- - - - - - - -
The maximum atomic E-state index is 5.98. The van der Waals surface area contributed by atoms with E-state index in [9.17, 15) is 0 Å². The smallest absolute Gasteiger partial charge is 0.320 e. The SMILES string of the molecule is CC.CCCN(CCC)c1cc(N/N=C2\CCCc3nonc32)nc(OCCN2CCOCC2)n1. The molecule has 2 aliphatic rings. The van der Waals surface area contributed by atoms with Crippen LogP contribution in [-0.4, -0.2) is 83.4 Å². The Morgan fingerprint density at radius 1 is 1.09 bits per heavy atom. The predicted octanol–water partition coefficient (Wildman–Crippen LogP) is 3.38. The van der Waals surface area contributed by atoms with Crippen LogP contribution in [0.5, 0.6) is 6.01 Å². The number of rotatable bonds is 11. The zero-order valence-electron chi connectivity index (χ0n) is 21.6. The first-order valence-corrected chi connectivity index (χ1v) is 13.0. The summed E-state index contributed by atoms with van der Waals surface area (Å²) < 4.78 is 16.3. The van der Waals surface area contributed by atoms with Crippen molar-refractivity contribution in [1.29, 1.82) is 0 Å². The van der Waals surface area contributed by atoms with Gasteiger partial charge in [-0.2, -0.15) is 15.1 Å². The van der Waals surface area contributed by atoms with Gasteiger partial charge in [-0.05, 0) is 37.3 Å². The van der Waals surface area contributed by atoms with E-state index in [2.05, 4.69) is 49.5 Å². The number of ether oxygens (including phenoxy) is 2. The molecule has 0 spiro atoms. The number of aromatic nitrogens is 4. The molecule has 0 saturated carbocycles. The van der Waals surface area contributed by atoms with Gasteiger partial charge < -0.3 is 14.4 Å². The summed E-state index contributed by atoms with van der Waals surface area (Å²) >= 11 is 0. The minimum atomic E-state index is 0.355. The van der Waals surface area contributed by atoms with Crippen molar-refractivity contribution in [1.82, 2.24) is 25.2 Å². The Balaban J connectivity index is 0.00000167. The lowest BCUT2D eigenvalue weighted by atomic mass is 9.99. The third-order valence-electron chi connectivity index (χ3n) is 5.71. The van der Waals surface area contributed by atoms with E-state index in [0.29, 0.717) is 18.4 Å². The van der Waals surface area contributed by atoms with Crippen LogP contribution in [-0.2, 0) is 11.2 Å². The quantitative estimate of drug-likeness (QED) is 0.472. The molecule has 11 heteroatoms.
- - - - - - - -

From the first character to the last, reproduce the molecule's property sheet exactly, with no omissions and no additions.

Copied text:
The maximum atomic E-state index is 5.98. The van der Waals surface area contributed by atoms with E-state index in [9.17, 15) is 0 Å². The smallest absolute Gasteiger partial charge is 0.320 e. The SMILES string of the molecule is CC.CCCN(CCC)c1cc(N/N=C2\CCCc3nonc32)nc(OCCN2CCOCC2)n1. The molecule has 2 aliphatic rings. The van der Waals surface area contributed by atoms with Crippen LogP contribution in [-0.4, -0.2) is 83.4 Å². The Morgan fingerprint density at radius 1 is 1.09 bits per heavy atom. The predicted octanol–water partition coefficient (Wildman–Crippen LogP) is 3.38. The van der Waals surface area contributed by atoms with Crippen LogP contribution in [0.5, 0.6) is 6.01 Å². The number of rotatable bonds is 11. The zero-order valence-electron chi connectivity index (χ0n) is 21.6. The first-order valence-corrected chi connectivity index (χ1v) is 13.0. The summed E-state index contributed by atoms with van der Waals surface area (Å²) < 4.78 is 16.3. The van der Waals surface area contributed by atoms with Crippen molar-refractivity contribution in [1.29, 1.82) is 0 Å². The van der Waals surface area contributed by atoms with Gasteiger partial charge in [-0.2, -0.15) is 15.1 Å². The van der Waals surface area contributed by atoms with Gasteiger partial charge in [-0.05, 0) is 37.3 Å². The van der Waals surface area contributed by atoms with E-state index in [2.05, 4.69) is 49.5 Å². The number of ether oxygens (including phenoxy) is 2. The molecule has 0 spiro atoms. The number of aromatic nitrogens is 4. The molecule has 0 saturated carbocycles. The van der Waals surface area contributed by atoms with Gasteiger partial charge < -0.3 is 14.4 Å². The summed E-state index contributed by atoms with van der Waals surface area (Å²) >= 11 is 0. The minimum atomic E-state index is 0.355. The van der Waals surface area contributed by atoms with Crippen molar-refractivity contribution in [1.82, 2.24) is 25.2 Å². The Balaban J connectivity index is 0.00000167. The lowest BCUT2D eigenvalue weighted by atomic mass is 9.99. The third-order valence-electron chi connectivity index (χ3n) is 5.71. The van der Waals surface area contributed by atoms with E-state index in [0.29, 0.717) is 18.4 Å². The van der Waals surface area contributed by atoms with Crippen LogP contribution in [-0.2, 0) is 11.2 Å². The quantitative estimate of drug-likeness (QED) is 0.472. The molecule has 11 heteroatoms.